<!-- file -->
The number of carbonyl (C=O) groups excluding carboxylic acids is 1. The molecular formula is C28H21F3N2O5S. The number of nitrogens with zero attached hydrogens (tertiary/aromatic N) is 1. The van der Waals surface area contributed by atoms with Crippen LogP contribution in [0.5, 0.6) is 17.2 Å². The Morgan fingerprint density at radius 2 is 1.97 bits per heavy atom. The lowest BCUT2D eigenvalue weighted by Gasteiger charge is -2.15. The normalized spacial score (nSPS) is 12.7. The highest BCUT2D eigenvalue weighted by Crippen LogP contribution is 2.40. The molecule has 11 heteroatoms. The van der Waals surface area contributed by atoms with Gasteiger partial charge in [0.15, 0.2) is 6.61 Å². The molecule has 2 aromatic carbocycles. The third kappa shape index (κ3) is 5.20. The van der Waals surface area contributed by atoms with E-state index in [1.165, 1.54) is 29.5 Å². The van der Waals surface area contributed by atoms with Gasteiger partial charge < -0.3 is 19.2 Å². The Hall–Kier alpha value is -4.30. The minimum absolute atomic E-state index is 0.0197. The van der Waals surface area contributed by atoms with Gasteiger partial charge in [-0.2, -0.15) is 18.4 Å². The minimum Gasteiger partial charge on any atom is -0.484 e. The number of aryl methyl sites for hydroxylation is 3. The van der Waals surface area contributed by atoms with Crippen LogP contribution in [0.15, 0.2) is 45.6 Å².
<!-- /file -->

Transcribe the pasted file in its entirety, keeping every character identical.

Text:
The number of carbonyl (C=O) groups excluding carboxylic acids is 1. The molecular formula is C28H21F3N2O5S. The number of nitrogens with zero attached hydrogens (tertiary/aromatic N) is 1. The van der Waals surface area contributed by atoms with Crippen LogP contribution in [0.5, 0.6) is 17.2 Å². The Morgan fingerprint density at radius 2 is 1.97 bits per heavy atom. The lowest BCUT2D eigenvalue weighted by Gasteiger charge is -2.15. The normalized spacial score (nSPS) is 12.7. The highest BCUT2D eigenvalue weighted by Crippen LogP contribution is 2.40. The molecule has 11 heteroatoms. The van der Waals surface area contributed by atoms with Gasteiger partial charge in [0.15, 0.2) is 6.61 Å². The molecule has 2 aromatic carbocycles. The third kappa shape index (κ3) is 5.20. The van der Waals surface area contributed by atoms with E-state index in [1.165, 1.54) is 29.5 Å². The van der Waals surface area contributed by atoms with Gasteiger partial charge < -0.3 is 19.2 Å². The Hall–Kier alpha value is -4.30. The minimum absolute atomic E-state index is 0.0197. The van der Waals surface area contributed by atoms with Gasteiger partial charge in [-0.2, -0.15) is 18.4 Å². The minimum Gasteiger partial charge on any atom is -0.484 e. The number of aryl methyl sites for hydroxylation is 3. The van der Waals surface area contributed by atoms with Crippen LogP contribution in [0.15, 0.2) is 45.6 Å².